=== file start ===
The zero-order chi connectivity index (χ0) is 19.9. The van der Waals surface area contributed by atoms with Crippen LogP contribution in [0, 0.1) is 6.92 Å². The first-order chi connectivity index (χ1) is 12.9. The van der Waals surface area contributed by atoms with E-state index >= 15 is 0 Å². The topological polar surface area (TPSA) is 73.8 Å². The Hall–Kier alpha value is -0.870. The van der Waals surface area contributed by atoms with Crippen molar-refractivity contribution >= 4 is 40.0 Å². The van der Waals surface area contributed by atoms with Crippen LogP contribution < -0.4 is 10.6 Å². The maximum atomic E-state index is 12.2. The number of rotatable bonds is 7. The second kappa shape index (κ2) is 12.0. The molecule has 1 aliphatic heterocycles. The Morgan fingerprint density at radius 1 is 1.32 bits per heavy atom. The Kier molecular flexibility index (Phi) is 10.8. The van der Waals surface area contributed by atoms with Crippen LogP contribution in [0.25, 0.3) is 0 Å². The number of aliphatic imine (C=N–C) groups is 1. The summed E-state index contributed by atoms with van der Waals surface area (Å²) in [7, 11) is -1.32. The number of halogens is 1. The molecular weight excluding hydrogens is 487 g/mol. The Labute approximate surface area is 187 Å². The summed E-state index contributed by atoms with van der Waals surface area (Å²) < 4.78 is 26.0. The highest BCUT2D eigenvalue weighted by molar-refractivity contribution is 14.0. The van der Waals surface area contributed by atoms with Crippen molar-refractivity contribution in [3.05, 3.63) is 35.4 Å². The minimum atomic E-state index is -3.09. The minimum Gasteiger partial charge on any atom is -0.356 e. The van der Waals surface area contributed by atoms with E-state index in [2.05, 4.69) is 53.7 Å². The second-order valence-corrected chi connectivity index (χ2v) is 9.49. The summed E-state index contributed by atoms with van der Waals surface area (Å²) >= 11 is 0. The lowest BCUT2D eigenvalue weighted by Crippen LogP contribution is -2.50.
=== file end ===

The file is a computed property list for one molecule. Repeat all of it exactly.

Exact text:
The zero-order chi connectivity index (χ0) is 19.9. The van der Waals surface area contributed by atoms with Crippen LogP contribution in [0, 0.1) is 6.92 Å². The first-order chi connectivity index (χ1) is 12.9. The van der Waals surface area contributed by atoms with E-state index >= 15 is 0 Å². The topological polar surface area (TPSA) is 73.8 Å². The Hall–Kier alpha value is -0.870. The van der Waals surface area contributed by atoms with Crippen molar-refractivity contribution >= 4 is 40.0 Å². The van der Waals surface area contributed by atoms with Crippen LogP contribution < -0.4 is 10.6 Å². The maximum atomic E-state index is 12.2. The number of rotatable bonds is 7. The second kappa shape index (κ2) is 12.0. The molecule has 1 aliphatic heterocycles. The Morgan fingerprint density at radius 1 is 1.32 bits per heavy atom. The Kier molecular flexibility index (Phi) is 10.8. The van der Waals surface area contributed by atoms with Crippen LogP contribution in [0.25, 0.3) is 0 Å². The number of aliphatic imine (C=N–C) groups is 1. The summed E-state index contributed by atoms with van der Waals surface area (Å²) in [7, 11) is -1.32. The number of halogens is 1. The molecular weight excluding hydrogens is 487 g/mol. The Labute approximate surface area is 187 Å². The summed E-state index contributed by atoms with van der Waals surface area (Å²) < 4.78 is 26.0. The highest BCUT2D eigenvalue weighted by molar-refractivity contribution is 14.0. The van der Waals surface area contributed by atoms with Crippen molar-refractivity contribution in [3.05, 3.63) is 35.4 Å². The minimum atomic E-state index is -3.09. The minimum Gasteiger partial charge on any atom is -0.356 e. The van der Waals surface area contributed by atoms with E-state index in [2.05, 4.69) is 53.7 Å². The second-order valence-corrected chi connectivity index (χ2v) is 9.49. The summed E-state index contributed by atoms with van der Waals surface area (Å²) >= 11 is 0. The lowest BCUT2D eigenvalue weighted by Crippen LogP contribution is -2.50.